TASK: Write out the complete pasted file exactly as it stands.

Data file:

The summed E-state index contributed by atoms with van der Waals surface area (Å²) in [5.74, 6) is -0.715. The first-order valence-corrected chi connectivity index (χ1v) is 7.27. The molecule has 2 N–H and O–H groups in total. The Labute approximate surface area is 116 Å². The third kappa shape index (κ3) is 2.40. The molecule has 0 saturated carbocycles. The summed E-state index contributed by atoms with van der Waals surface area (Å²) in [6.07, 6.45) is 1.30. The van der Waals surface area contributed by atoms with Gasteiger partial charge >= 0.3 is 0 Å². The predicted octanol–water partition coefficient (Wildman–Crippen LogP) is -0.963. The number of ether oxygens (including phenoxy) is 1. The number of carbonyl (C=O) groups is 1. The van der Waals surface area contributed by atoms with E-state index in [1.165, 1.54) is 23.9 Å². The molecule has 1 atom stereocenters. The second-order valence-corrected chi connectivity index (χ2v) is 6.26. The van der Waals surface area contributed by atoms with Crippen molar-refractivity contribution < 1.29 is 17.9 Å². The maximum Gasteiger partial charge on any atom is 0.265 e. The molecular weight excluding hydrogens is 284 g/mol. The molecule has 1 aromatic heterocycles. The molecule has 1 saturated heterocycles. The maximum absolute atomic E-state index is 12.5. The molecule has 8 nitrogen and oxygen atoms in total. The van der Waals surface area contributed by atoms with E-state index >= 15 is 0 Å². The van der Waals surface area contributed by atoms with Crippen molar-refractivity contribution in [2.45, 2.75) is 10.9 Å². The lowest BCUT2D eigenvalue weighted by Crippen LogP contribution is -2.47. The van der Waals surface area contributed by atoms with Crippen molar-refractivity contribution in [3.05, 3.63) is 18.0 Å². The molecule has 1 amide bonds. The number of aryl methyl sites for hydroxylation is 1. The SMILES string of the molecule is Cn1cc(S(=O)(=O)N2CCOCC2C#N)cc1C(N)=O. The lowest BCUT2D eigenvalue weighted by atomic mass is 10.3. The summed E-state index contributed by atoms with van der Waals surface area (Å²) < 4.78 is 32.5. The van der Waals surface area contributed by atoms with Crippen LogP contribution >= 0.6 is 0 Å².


The summed E-state index contributed by atoms with van der Waals surface area (Å²) in [5.74, 6) is -0.715. The first-order valence-corrected chi connectivity index (χ1v) is 7.27. The molecule has 2 N–H and O–H groups in total. The Labute approximate surface area is 116 Å². The third kappa shape index (κ3) is 2.40. The molecule has 0 saturated carbocycles. The summed E-state index contributed by atoms with van der Waals surface area (Å²) in [6.07, 6.45) is 1.30. The van der Waals surface area contributed by atoms with Gasteiger partial charge >= 0.3 is 0 Å². The predicted octanol–water partition coefficient (Wildman–Crippen LogP) is -0.963. The number of ether oxygens (including phenoxy) is 1. The number of carbonyl (C=O) groups is 1. The van der Waals surface area contributed by atoms with E-state index in [1.165, 1.54) is 23.9 Å². The molecule has 1 atom stereocenters. The second-order valence-corrected chi connectivity index (χ2v) is 6.26. The van der Waals surface area contributed by atoms with Crippen molar-refractivity contribution < 1.29 is 17.9 Å². The maximum Gasteiger partial charge on any atom is 0.265 e. The molecular weight excluding hydrogens is 284 g/mol. The molecule has 1 aromatic heterocycles. The molecule has 1 saturated heterocycles. The maximum absolute atomic E-state index is 12.5. The molecule has 8 nitrogen and oxygen atoms in total. The van der Waals surface area contributed by atoms with E-state index >= 15 is 0 Å². The van der Waals surface area contributed by atoms with Crippen molar-refractivity contribution in [2.45, 2.75) is 10.9 Å². The lowest BCUT2D eigenvalue weighted by Crippen LogP contribution is -2.47. The van der Waals surface area contributed by atoms with Crippen molar-refractivity contribution in [3.05, 3.63) is 18.0 Å². The molecule has 1 amide bonds. The number of aryl methyl sites for hydroxylation is 1. The SMILES string of the molecule is Cn1cc(S(=O)(=O)N2CCOCC2C#N)cc1C(N)=O. The lowest BCUT2D eigenvalue weighted by atomic mass is 10.3. The summed E-state index contributed by atoms with van der Waals surface area (Å²) < 4.78 is 32.5. The van der Waals surface area contributed by atoms with Crippen LogP contribution >= 0.6 is 0 Å².